Thursday, November 28, 2019

American Revolution free essay sample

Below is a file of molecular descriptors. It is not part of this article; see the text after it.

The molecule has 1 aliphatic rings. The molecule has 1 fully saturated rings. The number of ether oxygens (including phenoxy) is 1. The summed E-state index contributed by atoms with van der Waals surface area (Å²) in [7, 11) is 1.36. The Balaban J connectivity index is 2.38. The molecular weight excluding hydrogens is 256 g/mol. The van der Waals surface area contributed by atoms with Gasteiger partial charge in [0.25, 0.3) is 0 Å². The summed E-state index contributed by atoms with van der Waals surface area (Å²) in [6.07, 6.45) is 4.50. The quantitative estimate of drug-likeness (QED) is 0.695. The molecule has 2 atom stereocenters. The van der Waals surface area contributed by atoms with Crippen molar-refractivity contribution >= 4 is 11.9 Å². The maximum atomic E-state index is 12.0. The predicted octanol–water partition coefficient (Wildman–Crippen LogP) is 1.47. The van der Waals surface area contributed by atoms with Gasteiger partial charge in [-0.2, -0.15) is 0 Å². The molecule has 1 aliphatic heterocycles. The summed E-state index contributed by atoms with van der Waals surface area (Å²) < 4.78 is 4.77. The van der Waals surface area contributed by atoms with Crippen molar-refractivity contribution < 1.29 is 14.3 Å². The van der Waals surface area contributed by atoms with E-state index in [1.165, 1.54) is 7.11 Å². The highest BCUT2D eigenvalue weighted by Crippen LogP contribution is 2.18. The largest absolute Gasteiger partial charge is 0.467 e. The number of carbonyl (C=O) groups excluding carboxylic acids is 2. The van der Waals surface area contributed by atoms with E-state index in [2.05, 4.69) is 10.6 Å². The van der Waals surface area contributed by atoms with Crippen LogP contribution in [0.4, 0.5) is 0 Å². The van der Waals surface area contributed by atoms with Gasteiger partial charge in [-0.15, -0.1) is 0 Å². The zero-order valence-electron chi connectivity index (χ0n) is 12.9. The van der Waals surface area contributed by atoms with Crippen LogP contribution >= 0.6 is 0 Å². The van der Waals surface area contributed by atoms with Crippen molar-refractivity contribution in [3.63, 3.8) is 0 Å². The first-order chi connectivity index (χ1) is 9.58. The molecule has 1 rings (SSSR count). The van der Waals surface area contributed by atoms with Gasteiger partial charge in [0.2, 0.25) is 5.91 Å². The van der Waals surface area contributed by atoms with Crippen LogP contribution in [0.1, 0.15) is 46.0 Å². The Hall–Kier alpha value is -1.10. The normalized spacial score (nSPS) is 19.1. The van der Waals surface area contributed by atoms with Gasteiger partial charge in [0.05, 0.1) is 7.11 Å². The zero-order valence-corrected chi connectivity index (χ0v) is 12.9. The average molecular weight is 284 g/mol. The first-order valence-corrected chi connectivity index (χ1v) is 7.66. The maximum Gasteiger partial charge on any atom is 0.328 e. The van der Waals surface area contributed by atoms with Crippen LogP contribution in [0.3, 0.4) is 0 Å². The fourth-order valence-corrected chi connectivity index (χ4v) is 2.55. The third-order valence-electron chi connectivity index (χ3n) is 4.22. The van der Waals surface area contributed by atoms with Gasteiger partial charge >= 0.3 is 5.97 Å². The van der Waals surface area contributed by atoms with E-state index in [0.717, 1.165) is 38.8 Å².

This lecture examines the American Revolution from a broad perspective. The best part about her lecture is that she breaks it down into five easy steps to understand, and for her being a professor at Yale she probably is one of the top favorite teachers Just because of how easy she breaks her lectures down. Freeman relates herself to one of the Founders, John Adams, because he wasnt up to the status quo of every other Founder as she states it. John was humorous and blunt, but serious and revealing, and thats how she is in her lectures.Professor Joanne Freeman is a very intelligent woman that likes to see her students succeed in such a long and very detailed class. Freemans video starts off by unraveling her plan for the class, and predicts what she thinks her students thoughts are about the American Revolution. Joanne explains how in high school all that was mainly stressed about the American Revolution was the Declaration of Independence and George Washington, Paul Revere, and Just a bunch of battles. We will write a custom essay sample on American Revolution or any similar topic specifically for you Do Not WasteYour Time HIRE WRITER Only 13.90 / page Freeman makes it clear to the students to be aware and get passed what youve been taught earlier in your life, and she breaks it down into five simple and comprehensive tips to help understand the Revolution and Just piece it altogether. The first tip that Freeman lectures about is by avoiding thinking about the Revolution in terms of a series of facts and dates, in her terms a fact bubble. (Freeman).In greater detail Freeman means that a lot of dates are involved with the Revolution and some are more important than others, and some are Just a string of facts that are there to explain the outcomes that occurred. Like the outcomes that occurred there was a word that disgusted the Founders of that time period, so tip number two is words like democracy, liberty and freedom, arent all that they seem to be. Democracy has little to no meaning in the colonial era, but you have to understand the subtle ways this was a moment of defining terms and transformation. (Freeman).In greater detail Joanne tells the students to think about the meaning of words, not to Just read the definitions, but also to not assume about the words and how they describe the event because they couldve meant something completely different now than what they did back then. An example of one of the many words that were brought up around the American Revolution era is democracy. The professor says that democracy is a good thing to us now, but not jack then. Especially Alexander Hamilton, she reads a quote from him and he states democracy as chaos, a disease in fact, and being a Founder it was part of the status quo.Speaking of The Founders, tip three from Freeman is: think of the Founders as real people rather than a mystical historic figure. In easier ways to understand, what Joanne means is that the Founders were normal people, she expressed that we tend to forget that they were people not deem-gods walking around with their chest and head held high. The professor also stressed about not getting caught up on trying to dead the way they spoke, reading and listening to their language from their era sounds more intelligent and inspiring than it really is.A big point that was brought to the students attention was the breakdown of looking over the opposing points and putting them together like a puzzle to better understand how it all happened and why. The fourth tip from Freeman was remembering the Founders arent the only people who made the Revolution. An easier way to understand this is to know that the Founders werent men that were dressed up to have a quiet conversation. The Revolution was a popular uprising by a vast amount of colonists fought on American ground by all kinds of Americans.The Founders arent the only one s who mattered, the Revolution grounded on the ideas and beliefs of the people throughout many levels of society. Last but not least the fifth tip is remembering the importance of historical contingency and that anything couldve happened during the Revolution and the outcome wasnt inevitable. The way Freeman explains this tip is that a lot of people assume too much of what went on about the colonists, and that its important to know body knew what was going to happen in that era because if they did it wouldve probably been much more dramatic. American Revolution free essay sample After the American Revolution, Americans, who had just broken free from the British, completely changed their politics, economy and society. The Founders decided to change how they wanted to run their society, even though, in the end, they went back to a more powerful federal government like Britain. Most people’s daily lives didn’t change much but the principles from the revolution made some try to look for better financial opportunities. Women, slaves, and loyalists were changed a lot in society. Women had more freedoms, some of the slaves were set free, and many loyalists left America. America did not go through much economic change, but it did experience social and political change. Since they had just fought a war to gain their freedom from them, Americans wanted their government not to be similar to Britain’s at all. This is why they implemented the Articles of Confederation that greatly limited federal power. We will write a custom essay sample on American Revolution or any similar topic specifically for you Do Not WasteYour Time HIRE WRITER Only 13.90 / page But this government couldn’t raise taxes, or do a plethora of other tasks that were desperately needed, so the people realized their need for a more centralized government. While the new Constitution was still being created and ratified, Alexander Hamilton, James Madison, and John Jay were writing the Federalist Papers in hopes of convincing states to support it. James Madison, in number 51 of the papers wrote â€Å"Ambition must be made to counteract ambition† (Doc I). He was referring to the idea of checks and balances that would be used to ensure that anyone in the federal government would not be able to have too much power, which the people were very wary of. When it was finally ratified, the Constitution was similar to Britain’s government but also different because of their system of checks and balances. There was not much economic change in America after the revolution. The Philadelphia Society for the Promotion of Agriculture in 1786 gave out a medal, which said, â€Å"Venerate the plough† (Doc F). This exhibits how the elite were still trying to help the common people who weren’t financially better off than before the revolution, but it didn’t make much difference. Similarly, in Shay’s Rebellion, Yeoman farmers in Massachusetts, according to Abigail Adams’ letter to Thomas Jefferson, â€Å"were crying out for a paper currency, some for an equal distribution of property† (Doc G). Shay’s Rebellion symbolizes the economic troubles that the poor had to deal with. The social change was the biggest change that happened in America. After the Revolution, the place of women, slaves, and loyalists in society was greatly altered. In order to teach justice and liberty to their children, women were educated in the ideals of Republican Motherhood. In a woodcut of a patriot woman made in 1779, a woman is shown with a rifle and gunpowder horn (Doc A). Some women did play bigger roles in society by going with the fighting soldiers and sometimes even fighting with them in the revolution. However, not all women were satisfied to just go back to the earlier place in society they were at before the war as shown by Molly Wallace who said during her valedictory address in 1792, â€Å"if [taught] to read, why not to speak? † (Doc J). Many American women, like Wallace, sought after advancing their roles in society. But sadly, women suffrage didn’t happen for 140 years. For slaves in some regions, there was a lot of social change. In the years after the revolution, the slave owners in the North practiced manumission, and freed many slaves there. In the South, however, it would take many more years and a Civil War for the slaves to gain their freedom. There were more actions against slavery, though. The Northwest Ordinance in 1787 stated, â€Å"There shall be neither slavery nor involuntary servitude in said territory† (Doc H), outlawing the spread of slavery in new states in hopes that eventually, states without slavery would exceed the states with it and be able to abolish it everywhere. The loyalists or â€Å"Tories† also went through significant change in society. Since they had favored Britain during the way, after it, they were became a widely hated. The Pennsylvania Packet says â€Å"Never let [the Tories] return to this happy land† (Doc B). They went through so much change in society that countless loyalists left America, never to return. Politically, Americans underwent some change by creating a new government even though they still altered it in the end. Economically, there were still elites who ruled over the lower, poor class of people. And socially, a large amount of change occurred for women, slaves and loyalists, although the change in the place of loyalists was extremely negative. In these ways, American society was changed in respect to political and social life, but not economically. American Revolution free essay sample Ultimately, for Jefferson, it made no difference whether Indians were removed to the Rocky Mountains, extirpated from the earth, or allowed to remain in the United States. Indians as Indians could not be tolerated in the republican civilization the American Revolution had created. The new nation must have a homogeneous population. After the American Revolution, the newly formed United States of America refocused their attention from deciding on what kind of society they wanted, to how they were going to get this society. Thomas Jefferson was the mastermind behind the raptors of a republican society, a society rooted in a civilization made up of people that were homogeneous and virtuous, centered on pure morality. However, now that America was a multiracial society, with the presence of Blacks and Native Americans, a new conflict arose. How could Americans produce a homogeneous population despite the existence of non-Americans? Jefferson had a complex relationship with the Indians and believed that a homogeneous population would only be attainable by fully changing the ways of Native American life. We will write a custom essay sample on American Revolution or any similar topic specifically for you Do Not WasteYour Time HIRE WRITER Only 13.90 / page Although Jefferson had notable seasons for his opposition of Indians, he failed to recognize that his goals were far too unrealistic and the problem of obtaining a pure republican society would not be hindered by the presence of Indians, but rather, hindered by the American people themselves. Jefferson was a strong advocate for removing the Indians from their natural habitat, whether it was by exterminating them, shipping them somewhere else, or striping them of their culture and forcing them to become White. There were many proponents for this idea and had convincing reasons as to why Native Americans were unfit for American society. The main supporting argument was that Native Americans were too deficient as human beings to function in society. Their undeveloped intelligence, uncleanness, and lack of self-control were all seen as hindrances in transforming them away from savagery and towards an urban civilization lifestyle through agriculture and commerce. A people so reliant on their environment, where it was the norm to wear animal skin and hunt for food that was eaten by their hands, were being forced to adapt to the Americans way of living, where it meant raising domestic animals, wearing cloth and adapting to manufacturing processes and houses. Assimilating them would be a difficult task because although Jefferson wanted them to amputate their way of life and adopt the expansion of white agrarian society, Native Americans were children of nature and would not easily be changed (Attack 60). Jefferson fault lay in his belief that Native Americans living in the uncultivated wilderness would leave their identity, culture, and land so readily, Just so that they could help Americans expand civilization, without any worthy compensation in return. Another reason supporting he removal of Indians was their intelligence. An important criterion for a republican society was having the same language. The lack of communication between Indians and Americans was Justified by the belief that the Indians were too dumb to converse, making them a liability in creating an educationally rich society. However, this was where Jefferson complex feelings for Native Americans came in. He believed that the only thing that made an Indian equal or potentially so was his intelligence (Attack 58). He believed that unlike Blacks, Indians could be educated enough so that they could live among whites. In his mind, they had the intelligence capable of development which would enable them to carry out the commands of their moral sense (Attack 58). This high expectation of Indians was impractical because Jefferson never asked the Indians if they would be willing to learn English. In fact, Jefferson never asked the Indians if they would be willing to assimilate in the first place. Although the United States had an upper hand in this matter, and could result to force to get what they wanted, it is ridiculous that they never gave the Indians an option that had more benefits than losses. A mistake during this attempt to create a republican society was failing to communicate with the Indians directly. Yes, there was trade between the two groups and alliances during the war; however, a civil and proper discussion about the issues at hand was not made. The constant struggle the Native Americans had with staying true to their own culture and keeping their own language, while being bombarded by American culture brought tension between the Indians and white civilization, making it exceedingly difficult to integrate hem amongst the Whites. While the struggle between assimilating and exterminating Native Americans from civilization was occurring, Jefferson was also debating on what was needed to support his republican ideology. He grounded this idea on civic virtue, also known as republican virtue. This was the hope that citizens would act responsibly, be sober- minded and morally right, behaving virtuously, honorably, and purely. The democracy struggled with this goal because it was a long tug-of-war between the belief that the people themselves should be responsible for their own lives and the belief that the overspent should step in and bring in laws. This brought up the conflict of maximizing liberty while still maintaining some type of order and control. While this push and pull was occurring, America was also focused on creating a homogeneous population. The word homogeneous was used often while the government was exploring what they wanted in a society. Homogeneous meaner composed of parts or elements that are all of the same kind or have the same kind or nature (dictionary. Com). In other words, Jefferson wanted a society where everyone would be equal, unchanging, and essentially, all the same. If the United States was a Utopian society, where everything was perfect socially, politically, and morally, a homogeneous population would definitely be possible; however, the people did not realize that being identical would never be possible, even without the presence of Indians. The first thing Jefferson wanted in a citizen was the ability to distinguish between right and wrong. This would be easier said than done. Having a moral sense was what he thought something man felt within him In short, his conscience and that this moral perfection was something attainable by all whites (Attack 37). Did he also insider all the temptations that came with this world, including women, alcohol, gambling, and pure lust for luxury? Did he really think that all men could be perfect? Yes, he did. Although having some predispositions, he still maintained faith in his people. He strongly trusted that all men and a conscience and would use it wisely. This was faulty on his part because even though he knew his men could be morally grounded, he didnt contemplate the possibility that not all men were as righteous as Jefferson himself, and may not be able to realize what is right from wrong, and possibly not even care if their actions were immoral. Failing to keep tabs on his own people, he incorrectly focused his attention on making sure the Indians would be able to gain a moral sense. Now that the need for luxury was slowly growing, Jefferson urged everyone to be industrious and active. If a man was busy and preoccupied by responsibilities, Jefferson believed that this would distract him from losing focus. He believed that through proper education and training to restrain vigilantly their passions, order would be maintained (Attack 39). The main threat he found to be disastrous was women. The female power on men was too strong, but Jefferson emphasized that the passions had to be governed (Attack 40). One faulty thing he did here was not taking enough action. He solely told Americans what to do, having trust in them that they would oblige. Just by saying hey, dont get tempted by the ladies! Or no drinking on Sundays! was not enough to secure order and restrain on his men. Jefferson did not ensure that the Americans were educated and could maintain control over their own actions, but rather focused more specifically on how he would educate the Native Americans. Another quality Jefferson needed in order to create a republic was an agrarian ultra, where ownership of p roperty would provide stability in American homes and further develop civilization. Private property and laboring on land would create a self-governing and self-disciplined people, Jefferson believed. However, he forgot to consider the possibility that not all men could maintain their own property or the fact that some could not even obtain their own property. Jefferson had high expectations for his people, but did not take into consideration the different type of men in his society, some that might not be interested in supporting this law and order system e was attempting to create. This homogeneous population that Jefferson dreamt about would only be attainable if everyone was converted into Lockers or what Dry. Rush called republican machines (Attack 39). Peace would only exist in this ideal republic if every single person came to a consensus on the rules, values and interests of the country and in order to lay a solid foundation. The main flaw in his plan was the fact that he did not take into account the diversity of society. Because there were three succinct groups of people ?Whites, Blacks, and Native Americans?he used skin color as the primary ND only division between people. He did not believe in diversity, and rather found it as a threat to a republican society. Little did he know that homogeneity was unreachable because although Whites were all the same color, they were all individual. Diversity should have been seen as a strength, and homogeneity as a weakness. Forcing Americans into a single mold would be ineffective and would only deprive each American from his or her own identity and require them to settle and tolerate the governmental rules. Every white had his own opinions and views of the overspent, preventing the creation of Jefferson ideal White America. Although faulty in his thinking, Jefferson had a strong and respectable goal, in eliminating injustice in society and giving power back to the people, rather than the government. Fearing tyranny, en wanted to maximize individual libel w e Alexander Hamilton wanted to have a greater federal power and restrict some liberties. Blacks and Indians were seen as hindrances in creating an equal population and a threat to the formation of a republic, but many people forgot to also focus on themselves, and see how they could change before changing others. Self- intro and rational command were definitely attainable in everyone, but not concretely possible. Homogeneity would only strip away the individual importance of each citizen and give no unique value to him. Jefferson wanted a perfect society, centered on the rule of reason and absence of enemies that would prevent this. Instead of focusing on outsiders, he should have realized that the transformation into a republic was for the people, led by the people, and therefore, should have started within the people. Sources Attack, Ronald T. Iron Cages: Race and Culture in 19th-Century America. New York: oxford up, 1990. Print.